How to perfect your proofreading
As health communications professionals, we love creating high-quality content that speaks to every audience. We know how easy it can be for typos, errors and inconsistencies to find their way in, particularly when you’re dealing with complex, health-related topics. That’s why we want to use this month’s post to share a few tips and tricks to help your organisation make sure its content is polished and publication-ready.
Why it’s important to proofread
It might feel like an add-on, but proofreading is an integral part of the content development process. Why? Because typos happen – even when you’ve screened for them. It’s not about being careless, it’s because the way we read and write can make it almost impossible to spot your own mistakes.
For example, there is research to suggest that when we read, we rarely take account of individual letters. Instead, we learn to recognise the shapes of different words and phrases – a time-saving technique that allows us to scan articles and content quickly. Sometimes referred to as typoglycemia, the premise is that if the first and last letters of a word are in place, your brain will recognise the shape and fill in the gap. This means that even if the words are jmulebd, is’t slitl pbslisoe to udesnatrd tehm. It does make it a bit harder to spot typos though!
People also have a tendency to ‘generalise’ when performing high-level tasks such as writing and reading. To do this, our brains will try and generalise simple, component parts (turning letters into words and words into sentences) so that it’s free to focus on more complex tasks – like communicating, or understanding meaning (thanks wired.com for explaining it all so clearly!). The flaw in this plan is that we end up reading what we think we’ve written, not what we’ve actually written.
So what do we do about it?
How to perfect your proofreading
- Make proofreading part of the writing process: Proofreading isn’t an afterthought, it is an integral part of the writing process, so you need to make time (and budget) for it. Don’t do it in a rush. Give yourself the time and space to run one or two final proofs.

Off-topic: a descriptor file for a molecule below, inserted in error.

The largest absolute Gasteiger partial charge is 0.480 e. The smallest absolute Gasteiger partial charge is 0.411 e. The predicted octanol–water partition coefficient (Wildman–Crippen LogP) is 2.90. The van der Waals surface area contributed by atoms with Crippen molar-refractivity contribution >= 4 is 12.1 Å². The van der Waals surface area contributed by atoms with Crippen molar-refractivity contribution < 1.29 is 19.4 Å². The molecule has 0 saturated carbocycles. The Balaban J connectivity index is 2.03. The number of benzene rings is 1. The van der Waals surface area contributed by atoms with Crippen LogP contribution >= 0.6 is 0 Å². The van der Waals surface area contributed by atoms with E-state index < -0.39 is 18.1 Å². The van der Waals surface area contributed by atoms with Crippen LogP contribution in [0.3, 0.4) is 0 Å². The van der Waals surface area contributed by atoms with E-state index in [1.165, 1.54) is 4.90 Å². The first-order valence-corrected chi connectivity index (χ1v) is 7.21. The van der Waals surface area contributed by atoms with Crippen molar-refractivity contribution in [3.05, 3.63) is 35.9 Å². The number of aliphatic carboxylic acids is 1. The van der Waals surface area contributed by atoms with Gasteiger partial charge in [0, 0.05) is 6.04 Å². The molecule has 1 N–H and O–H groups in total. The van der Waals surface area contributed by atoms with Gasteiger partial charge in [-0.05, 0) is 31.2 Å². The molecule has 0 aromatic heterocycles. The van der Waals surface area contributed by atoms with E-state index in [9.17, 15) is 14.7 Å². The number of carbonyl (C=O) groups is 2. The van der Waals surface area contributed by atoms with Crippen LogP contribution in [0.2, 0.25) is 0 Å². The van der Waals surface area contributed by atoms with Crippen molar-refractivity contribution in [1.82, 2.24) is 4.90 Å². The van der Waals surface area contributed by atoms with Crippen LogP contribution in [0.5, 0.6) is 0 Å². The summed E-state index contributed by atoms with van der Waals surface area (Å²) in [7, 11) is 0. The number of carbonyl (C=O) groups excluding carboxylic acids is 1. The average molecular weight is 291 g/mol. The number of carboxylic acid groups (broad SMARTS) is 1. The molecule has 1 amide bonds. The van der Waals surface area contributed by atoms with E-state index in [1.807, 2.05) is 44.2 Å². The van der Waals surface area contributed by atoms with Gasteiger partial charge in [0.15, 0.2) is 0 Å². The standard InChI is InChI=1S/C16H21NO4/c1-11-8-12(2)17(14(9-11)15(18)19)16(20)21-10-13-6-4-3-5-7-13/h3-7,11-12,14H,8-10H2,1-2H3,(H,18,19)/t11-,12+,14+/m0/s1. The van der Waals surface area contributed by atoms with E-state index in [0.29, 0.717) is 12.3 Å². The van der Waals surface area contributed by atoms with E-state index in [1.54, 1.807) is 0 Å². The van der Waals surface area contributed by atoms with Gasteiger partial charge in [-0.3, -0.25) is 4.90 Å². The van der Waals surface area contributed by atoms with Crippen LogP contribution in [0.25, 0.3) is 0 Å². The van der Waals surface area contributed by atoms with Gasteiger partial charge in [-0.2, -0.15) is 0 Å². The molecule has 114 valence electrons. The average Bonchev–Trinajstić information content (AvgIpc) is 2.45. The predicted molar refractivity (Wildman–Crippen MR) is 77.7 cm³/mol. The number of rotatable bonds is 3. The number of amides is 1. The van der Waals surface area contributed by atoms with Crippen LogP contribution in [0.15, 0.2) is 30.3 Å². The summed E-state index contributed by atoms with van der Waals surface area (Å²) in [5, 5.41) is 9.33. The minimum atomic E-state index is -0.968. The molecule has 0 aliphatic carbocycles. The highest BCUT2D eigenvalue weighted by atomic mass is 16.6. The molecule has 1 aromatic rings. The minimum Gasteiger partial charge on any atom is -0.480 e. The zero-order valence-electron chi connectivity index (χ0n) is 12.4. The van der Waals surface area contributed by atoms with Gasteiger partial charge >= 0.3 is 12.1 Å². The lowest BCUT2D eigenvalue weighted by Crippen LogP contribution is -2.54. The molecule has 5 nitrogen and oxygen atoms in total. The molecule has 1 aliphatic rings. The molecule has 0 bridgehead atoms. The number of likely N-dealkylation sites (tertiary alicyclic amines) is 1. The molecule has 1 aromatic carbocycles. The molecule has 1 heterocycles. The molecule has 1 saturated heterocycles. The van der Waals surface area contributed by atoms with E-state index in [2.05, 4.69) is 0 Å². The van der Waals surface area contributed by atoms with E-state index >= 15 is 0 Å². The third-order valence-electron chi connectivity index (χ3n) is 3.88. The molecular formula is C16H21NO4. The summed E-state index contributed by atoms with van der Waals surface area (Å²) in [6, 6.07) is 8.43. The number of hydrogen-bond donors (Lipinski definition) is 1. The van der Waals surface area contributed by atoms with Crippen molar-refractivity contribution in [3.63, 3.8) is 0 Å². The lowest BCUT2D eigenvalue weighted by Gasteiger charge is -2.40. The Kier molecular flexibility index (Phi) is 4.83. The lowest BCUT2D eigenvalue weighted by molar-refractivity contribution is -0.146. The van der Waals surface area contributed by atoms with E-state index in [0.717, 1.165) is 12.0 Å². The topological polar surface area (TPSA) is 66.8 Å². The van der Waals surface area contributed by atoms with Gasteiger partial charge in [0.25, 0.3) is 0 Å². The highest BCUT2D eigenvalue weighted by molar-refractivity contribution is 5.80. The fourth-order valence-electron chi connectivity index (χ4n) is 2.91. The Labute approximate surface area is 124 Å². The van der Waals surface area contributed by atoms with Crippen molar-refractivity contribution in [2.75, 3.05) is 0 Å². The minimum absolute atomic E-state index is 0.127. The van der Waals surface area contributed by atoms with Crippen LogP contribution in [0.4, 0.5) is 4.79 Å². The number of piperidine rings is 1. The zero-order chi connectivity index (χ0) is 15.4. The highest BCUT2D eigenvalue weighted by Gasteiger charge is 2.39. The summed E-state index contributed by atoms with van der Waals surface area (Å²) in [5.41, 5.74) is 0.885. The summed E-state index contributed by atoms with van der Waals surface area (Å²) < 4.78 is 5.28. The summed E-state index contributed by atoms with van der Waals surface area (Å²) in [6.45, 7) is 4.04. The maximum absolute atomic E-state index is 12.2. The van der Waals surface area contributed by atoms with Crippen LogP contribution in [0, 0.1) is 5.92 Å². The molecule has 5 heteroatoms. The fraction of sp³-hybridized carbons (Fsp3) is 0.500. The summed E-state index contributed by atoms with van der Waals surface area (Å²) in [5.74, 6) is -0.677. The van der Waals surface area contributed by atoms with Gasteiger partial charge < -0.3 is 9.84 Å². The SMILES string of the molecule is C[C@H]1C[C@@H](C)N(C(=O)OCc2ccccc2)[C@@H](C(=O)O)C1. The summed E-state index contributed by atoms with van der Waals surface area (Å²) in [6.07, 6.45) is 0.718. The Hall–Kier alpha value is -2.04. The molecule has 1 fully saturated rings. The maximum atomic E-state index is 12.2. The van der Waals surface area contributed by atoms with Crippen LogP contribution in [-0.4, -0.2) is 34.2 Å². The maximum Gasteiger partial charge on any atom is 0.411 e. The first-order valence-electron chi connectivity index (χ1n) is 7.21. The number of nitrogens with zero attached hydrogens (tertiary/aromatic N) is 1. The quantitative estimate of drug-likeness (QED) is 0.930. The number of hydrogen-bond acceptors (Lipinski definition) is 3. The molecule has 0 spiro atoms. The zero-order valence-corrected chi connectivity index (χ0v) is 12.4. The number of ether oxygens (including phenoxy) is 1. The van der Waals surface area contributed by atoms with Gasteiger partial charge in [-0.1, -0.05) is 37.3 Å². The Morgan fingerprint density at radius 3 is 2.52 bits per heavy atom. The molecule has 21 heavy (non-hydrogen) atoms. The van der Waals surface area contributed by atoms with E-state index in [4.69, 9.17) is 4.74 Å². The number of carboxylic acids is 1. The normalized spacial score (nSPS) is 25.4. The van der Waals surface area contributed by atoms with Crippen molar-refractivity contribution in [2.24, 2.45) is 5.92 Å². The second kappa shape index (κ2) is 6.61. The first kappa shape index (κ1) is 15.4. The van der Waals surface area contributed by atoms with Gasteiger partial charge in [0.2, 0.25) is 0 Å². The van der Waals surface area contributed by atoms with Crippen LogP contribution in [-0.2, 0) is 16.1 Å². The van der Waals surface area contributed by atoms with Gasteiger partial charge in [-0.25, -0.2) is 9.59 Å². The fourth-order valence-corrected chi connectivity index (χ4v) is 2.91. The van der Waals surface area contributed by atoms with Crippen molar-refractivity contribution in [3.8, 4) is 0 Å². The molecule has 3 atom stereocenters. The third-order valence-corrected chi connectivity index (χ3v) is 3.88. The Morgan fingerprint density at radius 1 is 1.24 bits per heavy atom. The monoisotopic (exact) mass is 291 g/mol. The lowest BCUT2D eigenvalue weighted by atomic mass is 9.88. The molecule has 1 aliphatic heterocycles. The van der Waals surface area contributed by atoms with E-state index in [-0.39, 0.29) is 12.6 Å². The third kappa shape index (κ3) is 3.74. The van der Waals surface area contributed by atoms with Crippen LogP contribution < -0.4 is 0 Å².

- Use the ‘read aloud’ function on your word processor: You might not read your own mistakes, but chances are you’ll hear them. With a host of fun accents to choose from, listening to your work is a great way to find missing words, typos and uber-long sentences.
- Change the font size, style or colour: If you want your brain to register what you’ve read, you need to make your text unfamiliar. Try changing the font size, style, or colour – you’ll be amazed at how much easier it is to spot those unsightly errors.
- Go from back to front: It’s hard to predict meaning when you’re working through paragraphs backwards. Breaking your work into separate pieces will help you focus on those smaller component parts, not the overarching meaning or argument.
- Come back in a few days: Give yourself time to forget what you’ve written, and you’ll spot typos and mistakes a mile away.
- Enlist the help of a little AI: There is a wonderful piece of software (PerfectIT – no we’re not being paid) that uses AI to cross-check your work against a range of pre-set style guides. It’s a great way to fine-tune your work, and check for inconsistencies (think abbreviations, compound words, hyphens and dashes) – particularly across longer documents.
- Make a checklist of common errors: Are there certain words you always get wrong, or bad habits that you slide into? Write them down and make a checklist of easily avoidable errors and pin it to your computer screen.
- Highlight factors that are likely to change: Data, budgets, names and numbers are always likely to change last minute. Highlight them as you work through your document and cross-check each and every one before it’s finalised.
And finally… No matter how good you are at proofing your own work, there is no replacement for a fresh set of eyes. Once you’re happy, give it to a colleague for a final once-over before you click ‘send’. If they don’t find anything, you’ve done a great job. If they do, you’ll be glad you did.
Are you looking to take your marketing communications to the next level? Whether you’re a non-profit, biotech, medtech or pharma, Infinity Communications is here to help you create breakthrough communications for a healthier world. Contact us to start your journey.
Author: Jen Ruthe, Senior Content Consultant, Infinity Communications